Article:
Story: Te Māori i te ohanga – Māori in the economy

Page 2. Early trade with Pākehā

All images & media in this story

Early trade

In initial exchanges between Māori and Pākehā trade worked on two levels. The first was an extension to Pākehā explorers of the traditional practice of the ritualised gift exchange, where one gift incurred a requirement to reciprocate. Eruera Maihi Patuone said that in an encounter between his father, Tapua, and those on board the Endeavour in the Bay of Islands in 1769, his father threw fish to the ‘tupua’ (foreigner) as an offering. When Tapua went on board he received a red garment and corned meat.

The other type of exchange was bartering. Goods of a relatively similar value (in the eyes of both parties) were exchanged at the same time. For example, once Māori realised the value of nails as chisels they started to request them in return for goods they had – soon they began requesting longer nails as they were better for chiselling. Māori bartering skills developed with increased contact with Pākehā. Early visitors often commented on Māori bargaining skills – whether in terms of praise or resentment.

Acquiring goods for potatoes and pigs.

Potatoes were grown at Thames by 1801 and traded in the Bay of Islands by 1805. By 1810 potatoes were being grown and traded in the Foveaux Strait area by Māori – they may have been brought down by Ngāi Tahu from gardens in Queen Charlotte Sound. Potatoes were cultivated so extensively that by 1803 whaling ships were able to purchase them by the tonne.

Pigs were also important. Norfolk Island governor Philip Gidley King's gifts to Te Pahi of around 60 pigs in the late 1700s were probably the first used for breeding, in the north at least.

Whalers

From the beginning of the 1800s to 1840 whaling was the most significant industry in New Zealand for Europeans. Whalers created a huge market for potatoes grown by Northland Māori, and Māori also supplied the whalers with pigs. Soon Māori began working in the industry. Shore-based whaling was established around 1827–28. Māori continued whaling even after it was no longer profitable.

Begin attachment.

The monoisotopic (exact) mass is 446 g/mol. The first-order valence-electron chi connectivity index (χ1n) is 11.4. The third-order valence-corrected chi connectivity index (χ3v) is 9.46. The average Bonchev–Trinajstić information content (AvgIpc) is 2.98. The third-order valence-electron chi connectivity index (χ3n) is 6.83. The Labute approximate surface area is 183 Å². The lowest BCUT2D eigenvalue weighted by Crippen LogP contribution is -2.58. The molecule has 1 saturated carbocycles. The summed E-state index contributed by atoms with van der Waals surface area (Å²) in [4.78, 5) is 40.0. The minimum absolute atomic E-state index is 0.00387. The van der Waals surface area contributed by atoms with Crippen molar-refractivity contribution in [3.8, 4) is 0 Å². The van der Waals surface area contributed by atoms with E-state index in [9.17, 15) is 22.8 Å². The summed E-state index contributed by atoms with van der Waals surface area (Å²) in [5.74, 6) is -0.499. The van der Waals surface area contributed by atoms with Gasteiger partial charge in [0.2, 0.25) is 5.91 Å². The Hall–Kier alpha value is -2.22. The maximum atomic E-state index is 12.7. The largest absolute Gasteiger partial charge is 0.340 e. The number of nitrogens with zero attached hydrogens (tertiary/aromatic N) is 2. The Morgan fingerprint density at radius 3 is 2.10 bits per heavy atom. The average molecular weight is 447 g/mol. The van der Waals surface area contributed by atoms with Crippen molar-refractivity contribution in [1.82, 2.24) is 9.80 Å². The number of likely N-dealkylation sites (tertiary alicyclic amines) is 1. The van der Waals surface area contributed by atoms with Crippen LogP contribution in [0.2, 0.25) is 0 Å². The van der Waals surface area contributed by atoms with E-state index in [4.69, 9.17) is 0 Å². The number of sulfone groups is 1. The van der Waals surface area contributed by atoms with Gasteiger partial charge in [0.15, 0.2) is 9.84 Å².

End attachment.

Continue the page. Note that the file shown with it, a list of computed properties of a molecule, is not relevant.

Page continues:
Early in the 19th century the expansion of whaling in the South Pacific created a huge market for potatoes grown by Northland Māori.

Becoming sailors

Many Māori took the opportunity to become sailors, often at the instigation of their chiefs. When they returned to the tribe, often after years of being away, they would usually provide gifts for relatives and chiefs.

Early flax trade

A trade in flax began with Australia in the 1820s and peaked in the early 1830s. Trading stations were set up on the coasts of Northland, Waikato, Taranaki, Coromandel, Bay of Plenty, the East Coast, Southland, both sides of Cook Strait and Banks Peninsula.

Flax worked and traded by Māori was measured by the ton (roughly a tonne) and half-ton.

Musket wars

In the 1820s and 1830s the negative aspects of the new economy became obvious. Māori had entered into an arms race based on the acquisition of muskets. Tribes had begun to focus heavily on creating a surplus of produce to purchase muskets. Often the work involved in accumulating goods to purchase muskets left tribes unable to grow sufficient food for themselves. Additionally, the wars between tribes unsettled tribal boundaries.

Leadership

Despite tribes becoming involved in a new trading economy with Pākehā, they did not fundamentally change the way they organised the work of whānau and hapū.

The most significant change was the mass production of certain goods such as flax, potatoes, and timber for trading.

How to cite this page:

Basil Keane, 'Te Māori i te ohanga – Māori in the economy - Early trade with Pākehā', Te Ara - the Encyclopedia of New Zealand, http://www.TeAra.govt.nz/en/te-maori-i-te-ohanga-maori-in-the-economy/page-2 (accessed 26 September 2017)

Story by Basil Keane, published 11 Mar 2010